While the safety of amoxicillin use in children with pneumonia has been established, amoxicillin has important side effects including diarrhoea, nausea, vomiting, fever and rash as well as rarer but more serious side effects such as abnormal liver function tests, interstitial nephritis, seizures and Stevens-Johnson syndrome, all of which could lead to SAEs.6 7 In the absence of antibiotic treatment, there is concern for clinical deterioration and SAEs in children with bacterial infections like pneumonia. While this secondary analysis is not a reassessment of amoxicillin’s safety or effectiveness, there is value in assessing both the harms and benefits of amoxicillin, particularly in a randomised controlled trial that includes a placebo group. We also investigate the impact, if any, on disease progression in the placebo group since these children did not receive antibiotics for WHO-defined pneumonia despite having clinical signs.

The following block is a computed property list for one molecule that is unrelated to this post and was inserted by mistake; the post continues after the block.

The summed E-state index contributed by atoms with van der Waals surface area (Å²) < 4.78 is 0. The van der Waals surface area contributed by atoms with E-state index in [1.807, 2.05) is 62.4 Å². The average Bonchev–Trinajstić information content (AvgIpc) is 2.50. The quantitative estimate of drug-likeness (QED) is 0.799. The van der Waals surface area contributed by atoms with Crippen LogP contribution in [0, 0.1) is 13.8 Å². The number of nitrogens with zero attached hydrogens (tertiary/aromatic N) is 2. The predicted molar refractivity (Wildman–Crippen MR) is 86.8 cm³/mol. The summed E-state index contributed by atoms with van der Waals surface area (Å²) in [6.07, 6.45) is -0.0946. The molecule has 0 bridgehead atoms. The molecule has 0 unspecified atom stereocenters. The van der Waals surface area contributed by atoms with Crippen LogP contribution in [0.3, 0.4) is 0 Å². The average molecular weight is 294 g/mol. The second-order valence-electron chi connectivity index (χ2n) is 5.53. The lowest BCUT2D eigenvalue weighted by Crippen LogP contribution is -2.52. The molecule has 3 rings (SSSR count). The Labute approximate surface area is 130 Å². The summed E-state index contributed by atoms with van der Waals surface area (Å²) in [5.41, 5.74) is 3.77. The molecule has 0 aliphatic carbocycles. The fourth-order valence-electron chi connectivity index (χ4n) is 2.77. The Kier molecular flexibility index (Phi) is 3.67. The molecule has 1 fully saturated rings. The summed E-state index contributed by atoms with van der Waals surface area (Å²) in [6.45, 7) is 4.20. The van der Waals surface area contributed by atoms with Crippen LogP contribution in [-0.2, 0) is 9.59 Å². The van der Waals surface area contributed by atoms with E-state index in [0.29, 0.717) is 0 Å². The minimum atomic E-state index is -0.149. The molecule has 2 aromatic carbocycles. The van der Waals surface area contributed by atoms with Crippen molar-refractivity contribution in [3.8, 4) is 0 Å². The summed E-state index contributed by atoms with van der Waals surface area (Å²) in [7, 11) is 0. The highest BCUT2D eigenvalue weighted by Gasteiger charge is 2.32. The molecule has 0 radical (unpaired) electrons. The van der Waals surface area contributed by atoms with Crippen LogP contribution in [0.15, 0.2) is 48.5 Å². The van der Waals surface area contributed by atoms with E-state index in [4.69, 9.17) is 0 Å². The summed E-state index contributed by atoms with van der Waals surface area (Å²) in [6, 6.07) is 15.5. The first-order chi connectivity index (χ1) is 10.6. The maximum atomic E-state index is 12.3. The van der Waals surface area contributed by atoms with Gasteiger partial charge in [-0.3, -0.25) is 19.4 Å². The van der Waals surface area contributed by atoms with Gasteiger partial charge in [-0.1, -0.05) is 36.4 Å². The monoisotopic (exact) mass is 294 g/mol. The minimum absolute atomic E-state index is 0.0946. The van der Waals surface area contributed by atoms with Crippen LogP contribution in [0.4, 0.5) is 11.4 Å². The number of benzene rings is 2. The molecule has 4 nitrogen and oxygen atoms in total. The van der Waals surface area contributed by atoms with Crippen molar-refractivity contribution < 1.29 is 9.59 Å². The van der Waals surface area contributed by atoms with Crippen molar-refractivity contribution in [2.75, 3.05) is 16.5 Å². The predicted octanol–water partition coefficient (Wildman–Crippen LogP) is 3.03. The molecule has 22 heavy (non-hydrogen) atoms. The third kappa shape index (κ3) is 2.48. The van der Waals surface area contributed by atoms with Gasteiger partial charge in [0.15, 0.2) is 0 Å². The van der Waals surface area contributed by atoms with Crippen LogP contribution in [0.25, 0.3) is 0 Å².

HIV-uninfected children aged 2–59 months who presented with fast breathing for age in the presence of a cough <14 days or difficult breathing were enrolled (table 1). The study was conducted at Kamuzu Central Hospital (KCH) and Bwaila District Hospital in Lilongwe, Malawi. Final eligibility determination for enrolment depended on the results of the medical history, physical examination, laboratory testing, appropriate understanding of the study and completion of the written informed consent process. Enrolled children were randomised to either 3 days of amoxicillin or placebo dispersible tablet treatment, and then followed for 14 days to track clinical outcomes. At follow-up visits, children were assessed for treatment failure (primary endpoint, day 4) or clinical relapse.